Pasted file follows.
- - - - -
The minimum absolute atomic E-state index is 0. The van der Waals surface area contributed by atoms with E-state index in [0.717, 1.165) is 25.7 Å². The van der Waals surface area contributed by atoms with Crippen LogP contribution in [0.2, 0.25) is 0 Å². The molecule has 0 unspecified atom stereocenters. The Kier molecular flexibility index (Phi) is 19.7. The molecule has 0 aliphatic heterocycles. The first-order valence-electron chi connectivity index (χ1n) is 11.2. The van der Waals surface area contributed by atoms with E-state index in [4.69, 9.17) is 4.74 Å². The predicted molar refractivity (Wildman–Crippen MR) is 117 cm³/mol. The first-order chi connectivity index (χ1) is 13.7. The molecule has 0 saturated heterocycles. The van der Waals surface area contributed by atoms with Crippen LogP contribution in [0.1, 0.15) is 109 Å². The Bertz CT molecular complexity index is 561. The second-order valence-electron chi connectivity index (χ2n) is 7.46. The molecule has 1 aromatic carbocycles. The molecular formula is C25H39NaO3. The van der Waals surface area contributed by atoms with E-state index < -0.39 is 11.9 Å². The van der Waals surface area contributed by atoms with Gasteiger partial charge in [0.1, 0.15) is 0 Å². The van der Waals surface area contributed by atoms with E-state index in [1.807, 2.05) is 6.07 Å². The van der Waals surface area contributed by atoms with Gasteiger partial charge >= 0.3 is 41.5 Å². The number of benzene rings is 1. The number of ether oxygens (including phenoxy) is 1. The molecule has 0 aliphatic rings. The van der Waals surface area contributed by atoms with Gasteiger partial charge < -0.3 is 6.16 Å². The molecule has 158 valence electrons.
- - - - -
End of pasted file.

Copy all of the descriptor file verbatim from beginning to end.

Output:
The minimum absolute atomic E-state index is 0. The van der Waals surface area contributed by atoms with E-state index in [0.717, 1.165) is 25.7 Å². The van der Waals surface area contributed by atoms with Crippen LogP contribution in [0.2, 0.25) is 0 Å². The molecule has 0 unspecified atom stereocenters. The Kier molecular flexibility index (Phi) is 19.7. The molecule has 0 aliphatic heterocycles. The first-order valence-electron chi connectivity index (χ1n) is 11.2. The van der Waals surface area contributed by atoms with E-state index in [4.69, 9.17) is 4.74 Å². The predicted molar refractivity (Wildman–Crippen MR) is 117 cm³/mol. The first-order chi connectivity index (χ1) is 13.7. The molecule has 0 saturated heterocycles. The van der Waals surface area contributed by atoms with Crippen LogP contribution in [0.1, 0.15) is 109 Å². The Bertz CT molecular complexity index is 561. The second-order valence-electron chi connectivity index (χ2n) is 7.46. The molecule has 1 aromatic carbocycles. The molecular formula is C25H39NaO3. The van der Waals surface area contributed by atoms with E-state index < -0.39 is 11.9 Å². The van der Waals surface area contributed by atoms with Gasteiger partial charge in [0.1, 0.15) is 0 Å². The van der Waals surface area contributed by atoms with E-state index in [1.807, 2.05) is 6.07 Å². The van der Waals surface area contributed by atoms with Gasteiger partial charge >= 0.3 is 41.5 Å². The number of benzene rings is 1. The number of ether oxygens (including phenoxy) is 1. The molecule has 0 aliphatic rings. The van der Waals surface area contributed by atoms with Gasteiger partial charge < -0.3 is 6.16 Å². The molecule has 158 valence electrons.